Last edited: February 14, 2005

Preacher: Protest Attendance Uncertain

Galveston Daily News, March 9, 1999
Box 628, Galveston, TX 77553
Fax 409-744-6268

By Carter Thompson, The Daily News

GALVESTON -- A planned demonstration against the opening of a gay resort is off to a slow start locally, said the Baptist pastor who is organizing it. Pastor Ken Barber, who argues that all homosexuals are child molesters and sinners beyond salvation, said island religious leaders had not answered his phone calls to protest in front of Hollywood at Galveston in April.

Barber said the demonstration would begin on April 9, the day before the hotel is set to open. He said he hoped the demonstrations would continue indefinitely and spread to city hall.

"A lot of the preachers think I’m too radical," Barber said, sitting in the converted living room where he leads services at Grace Baptist Church.

Bob Wilkins, one of the seawall hotel’s owners, said Barber - who articulated his views in a column published in Saturday’s Daily News - is wrong and is sending a dangerous message of ignorance.

"It’s ludicrous," he said. "That is the only word I can say. I think statistics show 90 percent of child molestations come from heterosexuals."

A call to violence?

Wilkins and others have said that Barber’s column concludes with what sounds like a call for violence. Barber quotes Romans 1:32, which says people "who knowing the judgment of God, that they which commit such things are worthy of death, not only do the same, but have pleasure in them that do them."

"It’s frightening," said Wilkins. "It’s the same argument with abortion clinics and the doctors who perform abortions. Hopefully, he’s not that inspirational."

Barber, who calls homosexuals "the bottom rung of the ladder," said he wasn’t calling for violence against them.

"God will kill them," he said. "AIDS will kill them. Their own sin will kill them.

"I would never advocate killing a homosexual," he said. "I pray for them."

Community support

Wilkins said he and co-owner Sherman Houck had received support from the community since Barber made his views public.

"It warmed our hearts," Wilkins said. "Not only have people called but have made a point to go out of their way and stopped by."

Grace Baptist Church, a three-story house at 3701 Church St., is a work in progress, Barber said. A rag-tag mix of carpet remnants covers the floor, and the congregation sits in stadium seats bolted to the floor.

A narrow, creaky staircase leads to the two floors upstairs, where Barber said the church housed individuals trying to get back onto their feet. Now, there are four people staying at the church.

"It’s not as bad as it appears," he said. "It’s in better shape than when we got it.

"We don’t care if we have a big church," he said, showing off a room on the top floor furnished with a bare mattress and tattered couch. "Our main focus is our street ministry, helping the homeless and prison ministry."

Barber, 42, started the church as a mission of Houston’s Grace Baptist Church in 1992. Barber left in 1995 after suffering a jolt of electricity while working on the house, he said. He returned last year, Barber said.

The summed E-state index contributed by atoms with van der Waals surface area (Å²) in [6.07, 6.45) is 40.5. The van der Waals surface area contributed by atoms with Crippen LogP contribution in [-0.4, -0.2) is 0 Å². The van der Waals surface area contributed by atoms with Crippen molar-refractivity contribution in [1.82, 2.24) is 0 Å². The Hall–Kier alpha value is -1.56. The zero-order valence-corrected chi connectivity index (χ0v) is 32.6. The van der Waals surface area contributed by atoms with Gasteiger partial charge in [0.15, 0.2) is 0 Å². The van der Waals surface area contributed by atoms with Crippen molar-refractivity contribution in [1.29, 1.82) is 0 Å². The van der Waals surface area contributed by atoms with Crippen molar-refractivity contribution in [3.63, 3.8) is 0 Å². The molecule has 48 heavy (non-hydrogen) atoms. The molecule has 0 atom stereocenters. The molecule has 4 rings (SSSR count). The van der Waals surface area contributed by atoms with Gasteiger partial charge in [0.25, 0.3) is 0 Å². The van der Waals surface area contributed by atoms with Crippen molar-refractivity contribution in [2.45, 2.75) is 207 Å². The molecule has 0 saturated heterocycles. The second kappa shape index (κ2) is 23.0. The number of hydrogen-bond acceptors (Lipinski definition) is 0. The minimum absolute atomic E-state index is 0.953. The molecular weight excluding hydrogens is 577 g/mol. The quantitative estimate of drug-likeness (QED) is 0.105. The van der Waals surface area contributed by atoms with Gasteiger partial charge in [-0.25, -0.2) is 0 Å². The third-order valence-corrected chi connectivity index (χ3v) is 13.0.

He said the congregation was small. The day after the column appeared, 12 people showed up for Sunday services. The week before, the number was 20, Barber said.

A small congregation

He said he expected to muster about 20 people for the protest.

The majority of the protesters may come from outside Galveston County. Pastor Aubrey Vaughn of Grace Baptist Church in Houston said he hopes to bring down 20 people, with an outside chance at 50.

Vaughn said the number of protesters would swell if W.N. Otwell, who heads a ministry in Nacogdoches, turned out. Vaughn said Otwell was considering an invitation.

Otwell earned public notoriety when he set up a trailer near Fort Davis to support the Republic of Texas separatist group in its standoff with law enforcement authorities, The Associated Press reported. Otwell also is reported to be a supporter of the Branch Davidians, and told the Associated Press the bombing of the Oklahoma City federal building was retribution for the standoff at the Waco cult compound.

Otwell also has backed racial segregation, has said women should not work and in the 1980s warned of an impending invasion of the United States by Mexico.

Barber said he had spoken to other religious leaders, but he declined to mention their names. Others are looking into whether anything can be done legally to stop the hotel from opening, he said.

Barber said he came to God in 1981 as he contemplated tying his socks together to make a noose or slashing his wrists while jailed in Brazoria County on a charge of aggravated robbery.

He and his partner had robbed a woman who Barber now says escaped from them by the grace of God.

"Our plan was to kidnap her and rape her, use her for a while and kill her so she couldn’t talk," Barber said.

A changed man

Barber got a light sentence, which he said was because authorities could see he was a changed man.

One year after he committed his crime, Barber was free. He chose to study the Bible alone rather than attend the seminary.

Barber said he once was a member of the Southern Baptist Convention, but left. He said he was discouraged by the convention’s liberal stances, including allowing women to preach, and by its support of Baylor University, which he said supports abortion.

Pastor Ken Barber’s Editorial

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